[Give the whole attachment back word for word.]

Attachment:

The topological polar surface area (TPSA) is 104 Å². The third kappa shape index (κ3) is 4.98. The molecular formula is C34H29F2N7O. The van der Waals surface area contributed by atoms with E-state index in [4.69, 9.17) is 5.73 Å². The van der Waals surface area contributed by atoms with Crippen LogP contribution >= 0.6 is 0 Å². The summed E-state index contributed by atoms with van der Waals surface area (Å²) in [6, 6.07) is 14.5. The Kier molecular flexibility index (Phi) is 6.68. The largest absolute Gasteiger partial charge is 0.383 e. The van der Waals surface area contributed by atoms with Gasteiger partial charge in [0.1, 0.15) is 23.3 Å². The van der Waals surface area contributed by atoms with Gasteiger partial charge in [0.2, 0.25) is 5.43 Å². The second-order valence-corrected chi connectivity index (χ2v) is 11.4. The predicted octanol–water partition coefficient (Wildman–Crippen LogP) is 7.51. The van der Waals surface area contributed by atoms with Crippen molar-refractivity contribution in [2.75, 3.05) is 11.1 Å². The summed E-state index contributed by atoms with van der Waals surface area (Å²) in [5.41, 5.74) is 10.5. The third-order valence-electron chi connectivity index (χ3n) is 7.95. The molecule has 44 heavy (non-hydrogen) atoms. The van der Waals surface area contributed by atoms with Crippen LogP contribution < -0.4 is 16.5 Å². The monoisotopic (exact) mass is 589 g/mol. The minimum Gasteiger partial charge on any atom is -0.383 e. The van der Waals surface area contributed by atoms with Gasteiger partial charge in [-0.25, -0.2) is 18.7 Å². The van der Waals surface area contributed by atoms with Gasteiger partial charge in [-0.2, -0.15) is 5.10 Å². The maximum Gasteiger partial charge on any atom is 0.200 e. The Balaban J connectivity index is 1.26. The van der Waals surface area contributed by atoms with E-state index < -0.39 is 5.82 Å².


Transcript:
The topological polar surface area (TPSA) is 104 Å². The third kappa shape index (κ3) is 4.98. The molecular formula is C34H29F2N7O. The van der Waals surface area contributed by atoms with E-state index in [4.69, 9.17) is 5.73 Å². The van der Waals surface area contributed by atoms with Crippen LogP contribution >= 0.6 is 0 Å². The summed E-state index contributed by atoms with van der Waals surface area (Å²) in [6, 6.07) is 14.5. The Kier molecular flexibility index (Phi) is 6.68. The largest absolute Gasteiger partial charge is 0.383 e. The van der Waals surface area contributed by atoms with Gasteiger partial charge in [0.1, 0.15) is 23.3 Å². The van der Waals surface area contributed by atoms with Gasteiger partial charge in [0.2, 0.25) is 5.43 Å². The second-order valence-corrected chi connectivity index (χ2v) is 11.4. The predicted octanol–water partition coefficient (Wildman–Crippen LogP) is 7.51. The van der Waals surface area contributed by atoms with Crippen molar-refractivity contribution in [2.75, 3.05) is 11.1 Å². The summed E-state index contributed by atoms with van der Waals surface area (Å²) in [5.41, 5.74) is 10.5. The third-order valence-electron chi connectivity index (χ3n) is 7.95. The molecule has 44 heavy (non-hydrogen) atoms. The van der Waals surface area contributed by atoms with Crippen LogP contribution < -0.4 is 16.5 Å². The monoisotopic (exact) mass is 589 g/mol. The minimum Gasteiger partial charge on any atom is -0.383 e. The van der Waals surface area contributed by atoms with Gasteiger partial charge in [-0.25, -0.2) is 18.7 Å². The van der Waals surface area contributed by atoms with Gasteiger partial charge in [-0.2, -0.15) is 5.10 Å². The maximum Gasteiger partial charge on any atom is 0.200 e. The Balaban J connectivity index is 1.26. The van der Waals surface area contributed by atoms with E-state index < -0.39 is 5.82 Å².